but realistic LBSN data based on human patterns-of-life. Furthermore, in the article we discuss how such data and models can be used to explore the parameter space
of possible prescriptions to find optimal strategies (or policies) to achieve a desired system state and outcome. We refer to such a search for optimal policies as prescriptive analytics. (for readers wishing to learn more about prescriptive analytics please see the 1st ACM KDD Workshop on Prescriptive Analytics for the Physical World).
To give an example of such prescriptions, in the article we make use of a simple hypothetical disease model and explore two prescribed policies
to mitigate the spread of the disease. The first policy requires all agents to wear simulated Personal Protective
Equipment (PPE) that reduce the chance of infection by 50%. The second policy enforces strict social distancing
measures onto a fixed proportion of 50% of the population. Those who follow the social distancing order avoid
recreational site visits from meeting people although they still go to restaurants. In addition to these two policies, as a baseline, we also ran
a “null-prescription” in which no intervention was prescribed. We find that
the social distancing prescription was extremely effective. On the other hand, our simulation results for PPE policy showed that merely wearing protective gear
without any change in behavior has no significant effect (for the case of this disease).
Human mobility and social networks have received considerable attention from researchers in recent years. What has been sorely missing is a comprehensive data set that not only addresses geometric movement patterns derived from trajectories, but also provides social networks and causal links as to why movement happens in the first place. To some extent, this challenge is addressed by studying location-based social networks (LBSNs). However, the scope of real-world LBSN data sets is constrained by privacy concerns, a lack of authoritative ground-truth, their sparsity, and small size. To overcome these issues we have infused a novel geographically explicit agent-based simulation framework to simulate human behavior and to create synthetic but realistic LBSN data based on human patterns-of-life (i.e., a geo-social simulation). Such data not only captures the location of users over time, but also their motivation, and interactions via temporal social networks. We have open sourced our framework and released a set of large data sets for the SIGSPATIAL community. In order to showcase the versatility of our simulation framework, we added disease a model that simulates an outbreak and allows us to test different policy measures such as implementing mandatory mask use and various social distancing measures. The produced data sets are massive and allow us to capture 100% of the (simulated) population over time without any data uncertainty, privacy-related concerns, or incompleteness. It allows researchers to see the (simulated) world through the lens of an omniscient entity having perfect data.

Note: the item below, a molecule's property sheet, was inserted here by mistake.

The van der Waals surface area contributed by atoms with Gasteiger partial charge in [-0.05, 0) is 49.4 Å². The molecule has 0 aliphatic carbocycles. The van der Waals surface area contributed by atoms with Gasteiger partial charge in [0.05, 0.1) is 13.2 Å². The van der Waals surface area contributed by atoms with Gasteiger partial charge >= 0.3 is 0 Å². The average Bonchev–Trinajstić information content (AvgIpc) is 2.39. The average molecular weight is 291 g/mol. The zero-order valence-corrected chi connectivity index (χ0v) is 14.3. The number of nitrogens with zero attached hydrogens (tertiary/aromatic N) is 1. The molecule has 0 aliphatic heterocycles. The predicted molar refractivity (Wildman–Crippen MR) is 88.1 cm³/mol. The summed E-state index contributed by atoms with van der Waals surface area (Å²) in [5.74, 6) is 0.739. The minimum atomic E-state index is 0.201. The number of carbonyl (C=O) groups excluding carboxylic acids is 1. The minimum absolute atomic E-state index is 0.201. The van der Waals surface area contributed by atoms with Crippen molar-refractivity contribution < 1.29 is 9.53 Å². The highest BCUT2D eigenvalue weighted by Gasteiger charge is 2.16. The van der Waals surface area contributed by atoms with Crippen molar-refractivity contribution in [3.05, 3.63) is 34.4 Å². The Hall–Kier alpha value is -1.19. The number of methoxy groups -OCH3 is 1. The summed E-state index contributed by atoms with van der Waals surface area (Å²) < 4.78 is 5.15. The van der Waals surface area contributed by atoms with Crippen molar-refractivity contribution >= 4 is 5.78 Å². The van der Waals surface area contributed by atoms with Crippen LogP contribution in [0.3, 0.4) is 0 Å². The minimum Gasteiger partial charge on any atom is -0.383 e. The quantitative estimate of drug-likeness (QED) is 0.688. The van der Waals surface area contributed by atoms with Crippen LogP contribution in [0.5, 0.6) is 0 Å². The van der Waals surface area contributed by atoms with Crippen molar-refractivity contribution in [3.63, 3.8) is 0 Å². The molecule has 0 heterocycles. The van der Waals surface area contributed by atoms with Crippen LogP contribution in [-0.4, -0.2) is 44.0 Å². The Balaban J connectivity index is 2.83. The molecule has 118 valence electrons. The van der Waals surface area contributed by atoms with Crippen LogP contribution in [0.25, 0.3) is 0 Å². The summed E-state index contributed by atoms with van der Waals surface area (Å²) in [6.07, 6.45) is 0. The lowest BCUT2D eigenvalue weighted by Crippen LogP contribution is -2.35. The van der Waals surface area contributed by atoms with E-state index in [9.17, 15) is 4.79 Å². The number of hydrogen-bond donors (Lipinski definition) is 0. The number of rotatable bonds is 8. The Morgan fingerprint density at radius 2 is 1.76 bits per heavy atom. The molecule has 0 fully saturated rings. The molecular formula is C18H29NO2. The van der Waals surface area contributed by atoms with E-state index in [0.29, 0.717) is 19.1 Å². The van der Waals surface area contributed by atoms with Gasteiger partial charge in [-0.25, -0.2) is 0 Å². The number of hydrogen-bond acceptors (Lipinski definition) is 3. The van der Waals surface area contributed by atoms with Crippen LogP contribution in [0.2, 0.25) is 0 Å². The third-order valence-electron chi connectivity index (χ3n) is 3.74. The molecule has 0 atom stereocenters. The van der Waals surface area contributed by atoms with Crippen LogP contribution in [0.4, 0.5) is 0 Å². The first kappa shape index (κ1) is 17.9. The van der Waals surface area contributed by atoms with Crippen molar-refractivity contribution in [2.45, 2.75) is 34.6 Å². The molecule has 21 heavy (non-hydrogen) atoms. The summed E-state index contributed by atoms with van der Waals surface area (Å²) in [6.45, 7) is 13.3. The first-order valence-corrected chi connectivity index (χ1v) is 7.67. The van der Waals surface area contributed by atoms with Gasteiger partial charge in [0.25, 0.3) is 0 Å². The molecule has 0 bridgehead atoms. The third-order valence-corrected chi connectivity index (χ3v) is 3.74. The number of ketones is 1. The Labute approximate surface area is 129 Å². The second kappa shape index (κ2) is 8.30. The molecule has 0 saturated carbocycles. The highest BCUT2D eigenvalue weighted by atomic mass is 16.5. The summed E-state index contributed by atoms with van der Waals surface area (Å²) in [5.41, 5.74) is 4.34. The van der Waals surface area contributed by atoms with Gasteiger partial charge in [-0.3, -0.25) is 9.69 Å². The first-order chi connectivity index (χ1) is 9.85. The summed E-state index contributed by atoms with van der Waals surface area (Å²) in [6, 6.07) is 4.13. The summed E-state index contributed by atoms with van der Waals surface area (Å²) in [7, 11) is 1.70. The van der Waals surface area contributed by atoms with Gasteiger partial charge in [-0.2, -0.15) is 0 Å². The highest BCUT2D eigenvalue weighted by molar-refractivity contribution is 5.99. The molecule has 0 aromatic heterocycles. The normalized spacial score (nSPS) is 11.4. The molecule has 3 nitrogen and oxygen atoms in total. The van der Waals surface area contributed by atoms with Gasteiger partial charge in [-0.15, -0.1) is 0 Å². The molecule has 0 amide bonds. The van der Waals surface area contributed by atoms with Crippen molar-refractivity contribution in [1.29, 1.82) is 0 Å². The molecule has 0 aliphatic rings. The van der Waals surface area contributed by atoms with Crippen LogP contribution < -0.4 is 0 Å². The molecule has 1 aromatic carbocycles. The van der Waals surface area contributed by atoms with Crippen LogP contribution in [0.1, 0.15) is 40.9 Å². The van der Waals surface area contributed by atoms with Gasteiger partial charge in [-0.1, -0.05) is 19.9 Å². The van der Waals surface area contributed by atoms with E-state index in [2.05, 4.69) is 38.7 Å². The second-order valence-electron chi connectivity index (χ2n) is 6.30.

|Screenshot of the epidemic simulator depicting the French Quarter, New Orleans, LA, USA.|
|New cases and SEIR epidemic course.|
Kim, J-S., Kavak, H., Rouly, C.O., Jin, H., Crooks, A.T., Pfoser, D., Wenk, C. and Zufle, A. (2020), Location-Based Social Simulation for Prescriptive Analytics of Disease Spread, SIGSPATIAL Special, 12(1): 53-61. (pdf)